Thursday, 23 September 2010

THE HORDE DVD review

Out now on DVD is this French flick about a horde of inner-city zombies.
More after the jump...


Seeking revenge for one of their fallen comrades, a group of vigilante police officers plan a raid against his killer, a deadly gangster situated at the top of an abandoned apartment building. Unfortunately, this poorly timed and poorly executed attempt at justice has managed to coincide with a zombie apocalypse, so the two sides must team up to fend of the hordes of walking undead.


This French film starts of as a traditional 'bust gone wrong' story, with some of the officers near-fatally wounded by the heavily armed and dangerous bad guys. It's when the dead hostages start coming back from the dead that they realise something's seriously wrong with the situation. There's no explanation for this zombie outbreak, but if you remember the Euro-tinged ending of 28 Weeks Later, this film could easily be picking up where that film left off.


The zombies come thick and fast, and as the group work their way back down through this dilapidated building, they encounter more and more flesh-hungry biters. Taking clear inspiration from Assault on Precinct 13 and 28 Days Later, the baddies and the not-quite-so baddies must work together if they're going to have any chance of survival in this tower of death, but old feuds and sibling rivalries soon cause the group to turn on one another.


The cops are lead by Ouessem (Jean-Pierre Martins), a slightly chunky French beefcake armed with a machete and a handlebar moustache. He's eager for revenge against Ade (Eriq Ebouaney), but sees that he's dog food without his help. Ade is an eloquent gangster, combining his penchant for violence with a clear intellect; quite the opposite of his brother, second in command and unable to deal with this high pressure situation.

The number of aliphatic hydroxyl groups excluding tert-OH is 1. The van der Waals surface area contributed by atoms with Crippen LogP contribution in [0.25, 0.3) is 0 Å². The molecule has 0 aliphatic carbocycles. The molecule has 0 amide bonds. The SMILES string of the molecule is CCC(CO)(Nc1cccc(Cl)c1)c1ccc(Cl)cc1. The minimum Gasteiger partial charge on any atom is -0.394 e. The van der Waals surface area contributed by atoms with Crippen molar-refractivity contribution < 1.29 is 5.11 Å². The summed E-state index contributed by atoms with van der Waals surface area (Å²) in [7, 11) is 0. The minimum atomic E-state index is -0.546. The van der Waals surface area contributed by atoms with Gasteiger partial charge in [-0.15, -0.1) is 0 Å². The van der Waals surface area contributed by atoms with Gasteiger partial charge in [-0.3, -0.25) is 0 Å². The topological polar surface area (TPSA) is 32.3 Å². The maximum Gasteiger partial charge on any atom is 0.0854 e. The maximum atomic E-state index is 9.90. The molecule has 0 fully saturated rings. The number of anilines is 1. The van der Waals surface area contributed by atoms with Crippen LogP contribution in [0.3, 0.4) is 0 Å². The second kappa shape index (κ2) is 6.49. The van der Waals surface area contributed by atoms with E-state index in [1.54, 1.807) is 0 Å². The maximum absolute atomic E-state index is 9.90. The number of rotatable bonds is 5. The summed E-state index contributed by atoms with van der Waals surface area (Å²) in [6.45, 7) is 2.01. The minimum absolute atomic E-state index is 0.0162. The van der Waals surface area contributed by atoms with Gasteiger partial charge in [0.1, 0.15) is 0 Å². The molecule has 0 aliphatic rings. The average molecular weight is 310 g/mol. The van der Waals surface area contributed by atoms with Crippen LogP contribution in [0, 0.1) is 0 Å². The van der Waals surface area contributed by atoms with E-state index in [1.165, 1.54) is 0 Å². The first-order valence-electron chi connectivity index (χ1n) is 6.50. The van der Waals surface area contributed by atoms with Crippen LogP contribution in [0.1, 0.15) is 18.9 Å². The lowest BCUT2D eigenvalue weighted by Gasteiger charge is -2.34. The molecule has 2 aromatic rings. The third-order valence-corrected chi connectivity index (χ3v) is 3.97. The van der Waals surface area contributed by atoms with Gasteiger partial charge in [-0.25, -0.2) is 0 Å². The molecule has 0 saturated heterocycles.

It's the infighting that keeps this zombie tale ticking over, and with differing priorities, old loyalties are constantly pushed to breaking point. Grieving Aurore (Claude Perron) has the most interesting and emotional story, as she is forced into transforming from vengeful passenger in the group to ass-kicking zombie killer, providing a lot of the action. You can add her to the list of strong female leads in horror films.


The zombies are well produced, and the make-up and special effects work effectively well within the film's lower budget. The building the film is set in certainly brings the dank, although it's pretty clear that each floor they pass through is the same place, merely re-dressed. There's macho face-offs galore, and in the shape of a scene-stealing portly old pensioner who joins the group, a certified maniac armed to the teeth with uzi's.


Restricted slightly by its budget but saved by some magnificently bravado performances and set pieces, this is a grubby looking gallic gore-fest that will please zombie fans.


Verdict

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